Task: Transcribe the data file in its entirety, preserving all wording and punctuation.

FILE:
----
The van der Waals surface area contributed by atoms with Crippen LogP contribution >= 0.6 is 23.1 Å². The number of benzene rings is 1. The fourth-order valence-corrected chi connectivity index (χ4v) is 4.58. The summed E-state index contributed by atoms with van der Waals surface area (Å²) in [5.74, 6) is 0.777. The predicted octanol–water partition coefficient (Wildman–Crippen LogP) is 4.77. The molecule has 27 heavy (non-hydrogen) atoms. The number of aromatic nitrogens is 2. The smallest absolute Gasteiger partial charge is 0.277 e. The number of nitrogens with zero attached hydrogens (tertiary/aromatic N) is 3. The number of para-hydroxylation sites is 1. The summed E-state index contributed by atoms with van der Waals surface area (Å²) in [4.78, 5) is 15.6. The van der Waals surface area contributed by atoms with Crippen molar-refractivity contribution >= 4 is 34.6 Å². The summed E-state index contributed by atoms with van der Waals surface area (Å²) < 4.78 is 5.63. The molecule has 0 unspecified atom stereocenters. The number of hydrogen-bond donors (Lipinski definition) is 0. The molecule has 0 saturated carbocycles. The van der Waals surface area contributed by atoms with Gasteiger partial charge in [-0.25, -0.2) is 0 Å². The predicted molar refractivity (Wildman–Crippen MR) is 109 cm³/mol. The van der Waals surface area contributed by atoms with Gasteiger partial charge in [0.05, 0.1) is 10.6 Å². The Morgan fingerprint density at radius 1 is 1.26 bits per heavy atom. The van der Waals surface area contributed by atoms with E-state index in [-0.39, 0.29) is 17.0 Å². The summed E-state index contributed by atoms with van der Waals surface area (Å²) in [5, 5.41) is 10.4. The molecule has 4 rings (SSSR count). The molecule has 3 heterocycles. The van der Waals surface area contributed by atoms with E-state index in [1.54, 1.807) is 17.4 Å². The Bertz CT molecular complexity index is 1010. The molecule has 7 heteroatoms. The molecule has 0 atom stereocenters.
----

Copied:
The van der Waals surface area contributed by atoms with Crippen LogP contribution >= 0.6 is 23.1 Å². The number of benzene rings is 1. The fourth-order valence-corrected chi connectivity index (χ4v) is 4.58. The summed E-state index contributed by atoms with van der Waals surface area (Å²) in [5.74, 6) is 0.777. The predicted octanol–water partition coefficient (Wildman–Crippen LogP) is 4.77. The molecule has 27 heavy (non-hydrogen) atoms. The number of aromatic nitrogens is 2. The smallest absolute Gasteiger partial charge is 0.277 e. The number of nitrogens with zero attached hydrogens (tertiary/aromatic N) is 3. The number of para-hydroxylation sites is 1. The summed E-state index contributed by atoms with van der Waals surface area (Å²) in [4.78, 5) is 15.6. The van der Waals surface area contributed by atoms with Crippen molar-refractivity contribution >= 4 is 34.6 Å². The summed E-state index contributed by atoms with van der Waals surface area (Å²) < 4.78 is 5.63. The molecule has 0 unspecified atom stereocenters. The number of hydrogen-bond donors (Lipinski definition) is 0. The molecule has 0 saturated carbocycles. The van der Waals surface area contributed by atoms with Gasteiger partial charge in [-0.25, -0.2) is 0 Å². The predicted molar refractivity (Wildman–Crippen MR) is 109 cm³/mol. The van der Waals surface area contributed by atoms with Gasteiger partial charge in [0.05, 0.1) is 10.6 Å². The Morgan fingerprint density at radius 1 is 1.26 bits per heavy atom. The van der Waals surface area contributed by atoms with E-state index in [-0.39, 0.29) is 17.0 Å². The summed E-state index contributed by atoms with van der Waals surface area (Å²) in [5, 5.41) is 10.4. The molecule has 4 rings (SSSR count). The molecule has 3 heterocycles. The van der Waals surface area contributed by atoms with E-state index in [1.54, 1.807) is 17.4 Å². The Bertz CT molecular complexity index is 1010. The molecule has 7 heteroatoms. The molecule has 0 atom stereocenters.